Pesticide Use


Last Updated: 1/1/2006

18 AAC 90.625 (2002) requires the use of non-chemical methods to control pests and a minimum of 24 hours notification to parents or guardians of children stating the description of the area of pesticide application, the date and approximate time of application, the name of each pesticide used, the targeted pests, each active ingredient in the pesticide, the EPA registration number, and a contact telephone number on the label and at the school. The code also requires an 8 ½ x 11 inch sign to be posted in the area of the school where the pesticide is to be applied before starting the application.


Last Updated: 1/1/2006

No state policy.


Last Updated: 1/2/2006

No state policy.


Last Updated: 3/4/2009

ARS 32-2307 (2002) requires schools to receive at least seventy-two hours notification from a certified pesticide applicator of the date and time application is to occur. Similarly, ARS 15-152 (2002) requires each school district in collaboration with the school staff, parents or guardians, a certified applicator, and a health professional to adopt a policy providing students and staff a minimum of forty-eight hours notice before applying pesticides onto school property. The policy also requires schools to adopt procedures for providing oral notification to pupils and employees during the regular school session, written notification to parents and guardians during the regular school session, and posting signs to identify pesticide application areas.


Last Updated: 4/4/2007

The Healthy Schools Act (2000) established the Department of Pesticide Regulation’s existing voluntary California School Integrated Pest Management (IPM) and added requirements for schools, such as parental notification of pesticide applications, warning signs, record-keeping at schools and pesticide use reporting by licensed pest control businesses that apply pesticides at schools (found in Education Codes 17608 through 17613).  Education Code 17610.1 (2006) specifically prohibits the use of new pesticides on a school site or pesticides granted conditional, interim or experimental registration by the Department of Pesticide Regulation. While meeting these requirements is the responsibility of individual school districts, the Department of Pesticide Regulations is committed to facilitating voluntary adoption of IPM policies and programs in schools throughout California, and assists school districts with their implementation of the Healthy Schools Act. More information may be found online at


Last Updated: 1/2/2006
No state policy.


Last Updated: 10/25/2011

Statute Chapter 170, Section 10-231b prohibits the application of pesticides on the grounds of any public or private school with students in grade eight or lower. Until July 1, 2009, an application of a lawn care pesticide may be made on the playing fields and playgrounds of a public or private school with students in grade eight or lower pursuant to the model pest management program developed by the Commissioner of Environmental Protection.  Public Act 22a-54 (2003).This limitation shall not apply in the case of an emergency application of pesticide to eliminate an immediate threat to human health. Statute 07-168 (2007) restricts the application of pesticides within any building or on the grounds of any school to a pesticide applicator with supervisory certification or operational certification under section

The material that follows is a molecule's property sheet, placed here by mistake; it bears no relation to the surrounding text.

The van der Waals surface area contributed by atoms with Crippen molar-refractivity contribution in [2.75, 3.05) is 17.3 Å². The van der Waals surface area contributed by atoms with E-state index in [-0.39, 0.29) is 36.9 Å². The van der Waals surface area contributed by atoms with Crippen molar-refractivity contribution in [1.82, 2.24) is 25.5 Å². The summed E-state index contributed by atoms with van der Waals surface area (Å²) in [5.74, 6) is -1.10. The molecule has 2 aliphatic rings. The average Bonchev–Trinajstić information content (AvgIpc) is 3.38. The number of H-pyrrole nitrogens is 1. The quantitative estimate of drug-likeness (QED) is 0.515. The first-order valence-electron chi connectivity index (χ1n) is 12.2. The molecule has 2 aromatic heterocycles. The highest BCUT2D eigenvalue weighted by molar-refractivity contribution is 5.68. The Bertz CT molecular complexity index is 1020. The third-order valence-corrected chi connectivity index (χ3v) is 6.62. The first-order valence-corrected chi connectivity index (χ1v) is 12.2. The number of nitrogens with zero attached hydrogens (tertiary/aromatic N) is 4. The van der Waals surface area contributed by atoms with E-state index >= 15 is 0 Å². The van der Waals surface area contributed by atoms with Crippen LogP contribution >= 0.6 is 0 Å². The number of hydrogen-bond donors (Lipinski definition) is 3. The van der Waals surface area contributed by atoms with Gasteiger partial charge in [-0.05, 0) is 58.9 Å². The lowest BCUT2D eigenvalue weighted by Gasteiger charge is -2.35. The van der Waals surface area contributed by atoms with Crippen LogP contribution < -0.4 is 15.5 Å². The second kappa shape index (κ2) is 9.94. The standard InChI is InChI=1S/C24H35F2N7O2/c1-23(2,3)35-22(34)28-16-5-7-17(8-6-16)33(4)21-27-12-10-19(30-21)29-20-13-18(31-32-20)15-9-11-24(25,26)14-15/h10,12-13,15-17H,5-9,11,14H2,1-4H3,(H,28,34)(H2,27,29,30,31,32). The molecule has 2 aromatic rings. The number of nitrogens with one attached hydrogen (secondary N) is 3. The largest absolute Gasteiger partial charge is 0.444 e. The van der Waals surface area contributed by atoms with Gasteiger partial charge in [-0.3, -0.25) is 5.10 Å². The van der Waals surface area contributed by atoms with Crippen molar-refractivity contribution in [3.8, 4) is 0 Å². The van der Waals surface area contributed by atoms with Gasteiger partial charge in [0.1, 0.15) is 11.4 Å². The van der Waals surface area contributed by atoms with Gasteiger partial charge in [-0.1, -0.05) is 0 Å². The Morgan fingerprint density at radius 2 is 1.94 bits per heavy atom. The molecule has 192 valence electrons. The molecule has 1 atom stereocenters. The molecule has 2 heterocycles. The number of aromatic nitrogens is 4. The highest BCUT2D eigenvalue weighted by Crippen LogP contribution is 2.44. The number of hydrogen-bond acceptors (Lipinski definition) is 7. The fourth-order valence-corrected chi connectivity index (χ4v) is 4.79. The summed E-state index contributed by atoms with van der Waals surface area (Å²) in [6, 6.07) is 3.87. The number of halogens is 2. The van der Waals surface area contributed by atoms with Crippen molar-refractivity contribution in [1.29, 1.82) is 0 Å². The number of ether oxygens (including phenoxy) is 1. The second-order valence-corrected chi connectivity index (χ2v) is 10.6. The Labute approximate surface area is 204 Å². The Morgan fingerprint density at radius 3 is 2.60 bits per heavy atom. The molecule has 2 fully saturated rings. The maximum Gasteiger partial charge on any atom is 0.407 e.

Last Updated: 10/27/2011

Statutes Chapter 170, Section 10-231c (2000) and Chapter 170, Section 10-231d (2000) limits the application of pesticides in any building or grounds during school hours and requires notice to parents and staff on the board of education's policy on pesticide application including notice prior to pesticide application.

District of Columbia

Last Updated: 5/30/2013

Section 501 of the Healthy Students Act of 2010 establishes an environmental programs office in the Office of Public Education Facilities Modernization that shall establish an integrated pest management program. 


Last Updated: 12/20/2008

No state policy. Pesticide use is a decision made by district school boards.


Last Updated: 4/23/2013

The State Requirements for Educational Facilities (2008) requires each board to establish policies for pest management in accordance with the Environmental Protection Agency’s Integrated Pest Management in Schools guidelines. The Florida Department of Agriculture and Consumer Services regulates the occupation of pest control pursuant to Chapters 482 and 487, Florida Statutes. Statute 482.111(1) (2007) requires individuals who engage in pest control work to obtain an operator’s certificate. Statute 487.0435 (2007) provides for the agency to issue certified applicator licenses in the following classifications: certified public applicator; certified private applicator; and certified commercial applicator.